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1
macOS / Mac OS X / Re: getattrlist()
« Last post by Thausand on Today at 11:40:19 pm »
Free Pascal univint unit xattr there find getxattr that can use ?
2
Where the Hell did you get HDMI from?????
Oh... I was think it is star and need take picture with Pico  :D
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macOS / Mac OS X / getattrlist()
« Last post by comdora on Today at 11:26:50 pm »
Hi,
is there getattrlist() method implemented
https://developer.apple.com/library/archive/documentation/System/Conceptual/ManPages_iPhoneOS/man2/getattrlist.2.html

in lazarus, or I should load it from library? 

I just still don't know which library it is.

Regards
Bojan
4
Beginners / Re: Parallel programming model
« Last post by MarkMLl on Today at 10:52:42 pm »
The main difference with ARM is, that it has a lot of conditional opcodes. The good: much less branching. The bad: you have to execute both if you want maximum speed. But because it's just a single opcode and the registers and execution units on CPU's are highly virtualized anyway, that's a net gain. As long as you don't want to run a long pipeline, that is.

I know what you mean, but I suspect a better term is /predicated/... and I'm not sure it's survived in aarch64.

Quote
For the big picture: a current x86 CPU is a VM that emulates one. And it is filled with VM's that emulate execution units. Because the x86 architecture and opcodes do really poorly if you want to multiplex and multitask. But that's what everyone uses, so that's what you have to run.

Again, I think I'm with you. But if the stuff I was reading three or four years ago is still valid it's interesting that recent(ish) Intel chips appear to use microcode triplets internally, i.e. have surprising echoes of IA-64.

MarkMLl
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General / Re: Lazreport join two reports
« Last post by korba812 on Today at 10:52:42 pm »
Yes. Use TfrCompositeReport component for this purpose. Check sample project in "components\lazreport\samples\editor" directory.
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Beginners / Re: Parallel programming model
« Last post by SymbolicFrank on Today at 10:38:17 pm »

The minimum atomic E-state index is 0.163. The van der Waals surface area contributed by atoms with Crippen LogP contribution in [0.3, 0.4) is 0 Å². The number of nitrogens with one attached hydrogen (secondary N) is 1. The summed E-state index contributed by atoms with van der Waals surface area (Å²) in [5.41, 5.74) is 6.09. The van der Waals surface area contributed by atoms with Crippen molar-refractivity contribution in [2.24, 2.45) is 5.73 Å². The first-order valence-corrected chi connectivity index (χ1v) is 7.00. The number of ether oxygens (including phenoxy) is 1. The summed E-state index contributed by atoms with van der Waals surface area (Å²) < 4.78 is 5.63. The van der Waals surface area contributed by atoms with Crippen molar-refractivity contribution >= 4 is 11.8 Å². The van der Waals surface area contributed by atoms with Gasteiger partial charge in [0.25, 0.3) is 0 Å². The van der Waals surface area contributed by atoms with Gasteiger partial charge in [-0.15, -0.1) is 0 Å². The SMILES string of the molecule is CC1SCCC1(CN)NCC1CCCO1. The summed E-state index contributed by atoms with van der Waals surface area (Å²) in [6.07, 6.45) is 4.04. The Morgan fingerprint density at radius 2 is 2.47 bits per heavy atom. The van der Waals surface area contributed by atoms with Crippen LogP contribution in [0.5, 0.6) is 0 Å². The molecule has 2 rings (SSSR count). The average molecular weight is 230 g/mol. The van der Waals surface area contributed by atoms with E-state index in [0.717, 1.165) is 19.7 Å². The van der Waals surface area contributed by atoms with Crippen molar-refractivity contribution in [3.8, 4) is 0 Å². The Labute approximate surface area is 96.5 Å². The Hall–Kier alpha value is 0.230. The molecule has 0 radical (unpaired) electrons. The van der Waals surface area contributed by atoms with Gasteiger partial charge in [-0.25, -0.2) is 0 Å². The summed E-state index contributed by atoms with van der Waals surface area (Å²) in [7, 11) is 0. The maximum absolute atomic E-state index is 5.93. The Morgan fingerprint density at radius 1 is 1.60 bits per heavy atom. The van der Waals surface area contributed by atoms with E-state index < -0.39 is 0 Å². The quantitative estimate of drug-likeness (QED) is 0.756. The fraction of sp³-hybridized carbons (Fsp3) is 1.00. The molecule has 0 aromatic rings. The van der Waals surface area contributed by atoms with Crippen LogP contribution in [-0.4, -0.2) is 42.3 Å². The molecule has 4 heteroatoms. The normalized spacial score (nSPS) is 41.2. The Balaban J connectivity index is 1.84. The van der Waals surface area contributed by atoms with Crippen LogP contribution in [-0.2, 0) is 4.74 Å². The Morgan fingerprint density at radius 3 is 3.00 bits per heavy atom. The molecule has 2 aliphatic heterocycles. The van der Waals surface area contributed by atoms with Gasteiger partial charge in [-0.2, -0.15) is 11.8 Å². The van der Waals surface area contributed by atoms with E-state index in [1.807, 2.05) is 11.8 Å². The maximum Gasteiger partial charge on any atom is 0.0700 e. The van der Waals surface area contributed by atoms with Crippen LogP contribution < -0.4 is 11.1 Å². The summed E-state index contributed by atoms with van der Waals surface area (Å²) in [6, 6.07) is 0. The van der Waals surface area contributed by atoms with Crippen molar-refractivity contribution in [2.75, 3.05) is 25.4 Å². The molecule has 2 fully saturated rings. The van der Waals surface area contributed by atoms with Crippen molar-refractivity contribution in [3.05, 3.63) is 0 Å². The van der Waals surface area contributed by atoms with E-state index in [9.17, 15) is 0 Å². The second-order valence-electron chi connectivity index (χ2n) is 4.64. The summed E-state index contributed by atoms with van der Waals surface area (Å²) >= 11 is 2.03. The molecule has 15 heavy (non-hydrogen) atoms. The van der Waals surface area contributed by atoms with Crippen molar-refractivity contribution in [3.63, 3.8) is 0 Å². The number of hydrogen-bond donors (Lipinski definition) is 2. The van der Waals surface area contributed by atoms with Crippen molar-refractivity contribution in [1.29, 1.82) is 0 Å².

The main difference with ARM is, that it has a lot of conditional opcodes. The good: much less branching. The bad: you have to execute both if you want maximum speed. But because it's just a single opcode and the registers and execution units on CPU's are highly virtualized anyway, that's a net gain. As long as you don't want to run a long pipeline, that is.

For comparison: CMOVE on x86 is one of the major speedups.

For the big picture: a current x86 CPU is a VM that emulates one. And it is filled with VM's that emulate execution units. Because the x86 architecture and opcodes do really poorly if you want to multiplex and multitask. But that's what everyone uses, so that's what you have to run.

On a higher level, a modern PC is just like an ancient one, with a bunch of stuff tacked on. Or a collection of them, like the virtual 8086 modes of an 80386, but with less fencing. Sharing all resources.

We're used to big cores that use time slices for multitasking, with unified memory and other resources. It's like the right-wing idea of liberalism: everyone should be able to do whatever they want. Like, driving on each side of the road, however they feel like.

Your storage units (disks, memory, websites), all contain a long string of ones and zeroes. The contents are just random noise unless you know the protocol used to store them all. It is a huge chain of conventions. And processing is just a set of binary instructions, which are executed without any understanding. And they're part of that data storage as well.

So, the trick is in optimizing understanding: the hard- and software needs to know what this sequence of bits represents and how they can interact with it. And, especially, what the programmer wants to happen.

Together with the pitfalls of unified resources, as discussed above, and transistors being dirt cheap, it makes a lot more sense to partition things as far as they go. And spend half your hardware budget on optimizing random communications between all the tasks, floating around and/or in the process of being executed.
7
The pico just not has enough space/memory to run anything like hdmi.... It is a MC.
But it can run a two line LED display easily.

Where the Hell did you get HDMI from?????

The HD44780 is a minimal LCD controller, so well-known it even has a Wp page.

Besides https://hackaday.com/2021/02/12/bitbanged-dvi-on-a-raspberry-pi-rp2040-microcontroller/

MarkMLl
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General / Re: python for lazarus
« Last post by AlexTP on Today at 10:10:23 pm »
I am not sure Python4Lazarus lacks something, yes it lacks 'PyObject_SelfIter' symbol, but Python4Delphi (original project) lacks it too!
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General / Re: python for lazarus
« Last post by suibaf on Today at 09:05:59 pm »
As yuo can see with thonny the code python work, inside the lazarus app no!
Thank you
10
Beginners / Re: A problem with Firebird Embedded 2.5
« Last post by rvk on Today at 09:05:57 pm »
Correct. Use something that can be maintained from the start, not something that gives your customer headaches if something happens to you.
ALWAYS use industry standards. Firebird is not one of those.....
Hahaha, and FPC and Lazarus aren't industry standards either.
So by that logic... Stay away from FPC and Lazarus if you don't want to give your customers headaches if something happens to you  :D
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